Low Hanging Fruit
Engineering - Sage has traditionally focused on mathematics and has many unique features. However, already included is a massive amount of functionality perfect for engineering (SciPy, NumPy, R, BLAS etc.).
Distributed / Service Architecture - For the most part, Sage is a single process application. Some progress has been made with multicore type parallelism using PyProcessing but isn't currently very general or thoroughly supported
Engineers (for the most part) have never heard of Magma. Engineers use Matlab, Mathematica, and Maple. Matlab rules for many reasons but is a very easy target
- Its language sucks. Sage uses Python
- Difficult to extend
- Expensive - although this needs to be qualified, most schools have reasonable access due to Mathworks academic pricing
OTOH, Matlab has been around for a while and has a number of packages directed at engineers
Mathematica has had some success, has a nicer interface (notebook) but hasn't had a huge effect on the core engineering market. Early on, it showed promise as a middle ground between Matlab and Maple due to its symbolic capabilities.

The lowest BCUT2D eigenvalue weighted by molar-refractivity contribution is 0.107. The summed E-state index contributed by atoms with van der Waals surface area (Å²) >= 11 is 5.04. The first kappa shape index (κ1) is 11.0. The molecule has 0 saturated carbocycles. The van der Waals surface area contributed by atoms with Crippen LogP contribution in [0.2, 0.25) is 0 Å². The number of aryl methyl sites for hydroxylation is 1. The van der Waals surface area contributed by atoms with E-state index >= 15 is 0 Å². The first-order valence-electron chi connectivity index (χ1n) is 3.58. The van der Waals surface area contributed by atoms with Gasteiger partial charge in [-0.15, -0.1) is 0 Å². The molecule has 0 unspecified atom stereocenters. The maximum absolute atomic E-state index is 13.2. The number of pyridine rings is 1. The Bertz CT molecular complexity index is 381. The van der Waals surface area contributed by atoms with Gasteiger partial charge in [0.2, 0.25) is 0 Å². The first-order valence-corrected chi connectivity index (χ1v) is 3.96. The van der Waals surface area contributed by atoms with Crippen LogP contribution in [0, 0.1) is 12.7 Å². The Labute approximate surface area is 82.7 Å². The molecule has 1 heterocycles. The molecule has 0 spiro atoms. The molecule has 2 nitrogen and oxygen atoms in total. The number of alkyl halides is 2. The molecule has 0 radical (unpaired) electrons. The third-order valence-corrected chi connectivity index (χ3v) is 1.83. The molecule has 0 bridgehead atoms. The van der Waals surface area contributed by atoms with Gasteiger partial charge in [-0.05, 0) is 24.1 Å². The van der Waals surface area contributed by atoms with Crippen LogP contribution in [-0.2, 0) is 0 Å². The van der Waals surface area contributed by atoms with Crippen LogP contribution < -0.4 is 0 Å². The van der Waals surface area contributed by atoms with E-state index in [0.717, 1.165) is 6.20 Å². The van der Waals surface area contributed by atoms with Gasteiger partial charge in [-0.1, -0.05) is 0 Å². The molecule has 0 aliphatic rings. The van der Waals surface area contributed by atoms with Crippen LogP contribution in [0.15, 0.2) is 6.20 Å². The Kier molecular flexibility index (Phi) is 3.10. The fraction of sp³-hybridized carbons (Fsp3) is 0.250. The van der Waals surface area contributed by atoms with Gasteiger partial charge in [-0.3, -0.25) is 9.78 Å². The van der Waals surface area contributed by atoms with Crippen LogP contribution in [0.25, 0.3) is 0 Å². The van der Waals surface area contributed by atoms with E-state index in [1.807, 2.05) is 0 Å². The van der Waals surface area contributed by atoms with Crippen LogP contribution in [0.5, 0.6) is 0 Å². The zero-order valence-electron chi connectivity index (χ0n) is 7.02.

I don't know where Maple currently stands, but my guess is that Sage already has way more than the typical engineer really needs.
The appeal to engineers would be
- Open Source
- Cython - speed and integration with C/C++ and other libraries
In the extreme cases, its hard to truly compete with Matlab, but IMHO, that isn't the goal. Most folks use Matlab for the easy stuff... plotting, matrix manipulation, etc. Its not even clear that much (if any) additional functionality is needed in Sage, a bunch of examples of common engineering tasks would probably do in the short term.
- Service Architecture - Components available as services with a language / OS / location neutral interface
- Parallel computing - Components designed as workers
Service Architecture is pretty straightforward nowadays. Typically, some form of XML (ReST) service is defined and XML is pumped around. This could be done although I think for the Sage domain, a simpler and more useful approach might be tried first - Protocol Buffers.